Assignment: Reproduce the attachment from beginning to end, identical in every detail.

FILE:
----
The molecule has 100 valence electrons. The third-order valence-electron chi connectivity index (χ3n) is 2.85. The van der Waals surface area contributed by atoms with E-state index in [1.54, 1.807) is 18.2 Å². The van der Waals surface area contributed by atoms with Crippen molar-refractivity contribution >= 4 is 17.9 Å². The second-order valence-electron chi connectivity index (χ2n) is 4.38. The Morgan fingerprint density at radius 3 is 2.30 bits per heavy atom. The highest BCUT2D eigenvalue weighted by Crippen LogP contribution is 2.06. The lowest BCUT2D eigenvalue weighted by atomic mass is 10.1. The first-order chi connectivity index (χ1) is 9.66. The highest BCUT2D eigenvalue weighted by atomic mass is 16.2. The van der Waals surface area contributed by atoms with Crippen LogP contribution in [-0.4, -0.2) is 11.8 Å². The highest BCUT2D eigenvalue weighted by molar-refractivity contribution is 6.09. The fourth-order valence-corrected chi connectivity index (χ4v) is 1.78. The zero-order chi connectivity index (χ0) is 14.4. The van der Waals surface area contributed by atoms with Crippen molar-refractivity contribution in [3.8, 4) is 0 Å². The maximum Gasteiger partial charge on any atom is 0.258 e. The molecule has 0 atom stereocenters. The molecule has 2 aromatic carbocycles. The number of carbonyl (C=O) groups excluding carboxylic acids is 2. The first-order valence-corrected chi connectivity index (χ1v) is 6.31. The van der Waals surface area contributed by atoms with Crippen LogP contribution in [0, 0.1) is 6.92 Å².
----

The molecule has 100 valence electrons. The third-order valence-electron chi connectivity index (χ3n) is 2.85. The van der Waals surface area contributed by atoms with E-state index in [1.54, 1.807) is 18.2 Å². The van der Waals surface area contributed by atoms with Crippen molar-refractivity contribution >= 4 is 17.9 Å². The second-order valence-electron chi connectivity index (χ2n) is 4.38. The Morgan fingerprint density at radius 3 is 2.30 bits per heavy atom. The highest BCUT2D eigenvalue weighted by Crippen LogP contribution is 2.06. The lowest BCUT2D eigenvalue weighted by atomic mass is 10.1. The first-order chi connectivity index (χ1) is 9.66. The highest BCUT2D eigenvalue weighted by atomic mass is 16.2. The van der Waals surface area contributed by atoms with Crippen LogP contribution in [-0.4, -0.2) is 11.8 Å². The highest BCUT2D eigenvalue weighted by molar-refractivity contribution is 6.09. The fourth-order valence-corrected chi connectivity index (χ4v) is 1.78. The zero-order chi connectivity index (χ0) is 14.4. The van der Waals surface area contributed by atoms with Crippen molar-refractivity contribution in [3.8, 4) is 0 Å². The maximum Gasteiger partial charge on any atom is 0.258 e. The molecule has 0 atom stereocenters. The molecule has 2 aromatic carbocycles. The number of carbonyl (C=O) groups excluding carboxylic acids is 2. The first-order valence-corrected chi connectivity index (χ1v) is 6.31. The van der Waals surface area contributed by atoms with Crippen LogP contribution in [0, 0.1) is 6.92 Å².